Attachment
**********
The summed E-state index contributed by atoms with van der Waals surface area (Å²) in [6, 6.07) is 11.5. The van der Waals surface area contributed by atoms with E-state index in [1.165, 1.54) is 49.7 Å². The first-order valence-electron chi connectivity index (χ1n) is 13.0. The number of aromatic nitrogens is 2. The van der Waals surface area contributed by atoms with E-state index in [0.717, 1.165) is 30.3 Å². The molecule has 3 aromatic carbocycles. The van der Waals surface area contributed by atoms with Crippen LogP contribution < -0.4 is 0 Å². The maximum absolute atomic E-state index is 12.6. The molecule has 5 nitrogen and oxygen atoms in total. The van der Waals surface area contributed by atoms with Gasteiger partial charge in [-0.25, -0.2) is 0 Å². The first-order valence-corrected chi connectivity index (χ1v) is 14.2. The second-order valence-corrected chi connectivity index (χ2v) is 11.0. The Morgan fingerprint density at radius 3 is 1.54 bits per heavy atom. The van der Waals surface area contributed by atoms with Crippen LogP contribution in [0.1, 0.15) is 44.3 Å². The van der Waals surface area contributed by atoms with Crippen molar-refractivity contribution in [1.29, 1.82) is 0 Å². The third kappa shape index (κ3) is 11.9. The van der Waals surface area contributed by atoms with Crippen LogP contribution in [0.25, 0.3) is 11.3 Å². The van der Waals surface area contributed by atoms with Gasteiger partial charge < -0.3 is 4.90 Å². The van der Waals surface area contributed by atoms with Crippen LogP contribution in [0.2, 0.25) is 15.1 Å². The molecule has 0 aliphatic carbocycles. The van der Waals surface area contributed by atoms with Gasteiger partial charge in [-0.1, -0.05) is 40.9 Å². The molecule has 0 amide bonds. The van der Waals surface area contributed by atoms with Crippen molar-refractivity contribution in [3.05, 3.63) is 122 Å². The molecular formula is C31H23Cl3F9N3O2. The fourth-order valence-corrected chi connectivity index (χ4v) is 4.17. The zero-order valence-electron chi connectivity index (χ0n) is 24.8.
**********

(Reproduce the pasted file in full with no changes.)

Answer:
The summed E-state index contributed by atoms with van der Waals surface area (Å²) in [6, 6.07) is 11.5. The van der Waals surface area contributed by atoms with E-state index in [1.165, 1.54) is 49.7 Å². The first-order valence-electron chi connectivity index (χ1n) is 13.0. The number of aromatic nitrogens is 2. The van der Waals surface area contributed by atoms with E-state index in [0.717, 1.165) is 30.3 Å². The molecule has 3 aromatic carbocycles. The van der Waals surface area contributed by atoms with Crippen LogP contribution < -0.4 is 0 Å². The maximum absolute atomic E-state index is 12.6. The molecule has 5 nitrogen and oxygen atoms in total. The van der Waals surface area contributed by atoms with Gasteiger partial charge in [-0.25, -0.2) is 0 Å². The first-order valence-corrected chi connectivity index (χ1v) is 14.2. The second-order valence-corrected chi connectivity index (χ2v) is 11.0. The Morgan fingerprint density at radius 3 is 1.54 bits per heavy atom. The van der Waals surface area contributed by atoms with Crippen LogP contribution in [0.1, 0.15) is 44.3 Å². The van der Waals surface area contributed by atoms with Crippen molar-refractivity contribution in [1.29, 1.82) is 0 Å². The third kappa shape index (κ3) is 11.9. The van der Waals surface area contributed by atoms with Crippen LogP contribution in [0.25, 0.3) is 11.3 Å². The van der Waals surface area contributed by atoms with Gasteiger partial charge < -0.3 is 4.90 Å². The van der Waals surface area contributed by atoms with Crippen LogP contribution in [0.2, 0.25) is 15.1 Å². The molecule has 0 aliphatic carbocycles. The van der Waals surface area contributed by atoms with Gasteiger partial charge in [-0.1, -0.05) is 40.9 Å². The molecule has 0 amide bonds. The van der Waals surface area contributed by atoms with Crippen molar-refractivity contribution in [3.05, 3.63) is 122 Å². The molecular formula is C31H23Cl3F9N3O2. The fourth-order valence-corrected chi connectivity index (χ4v) is 4.17. The zero-order valence-electron chi connectivity index (χ0n) is 24.8.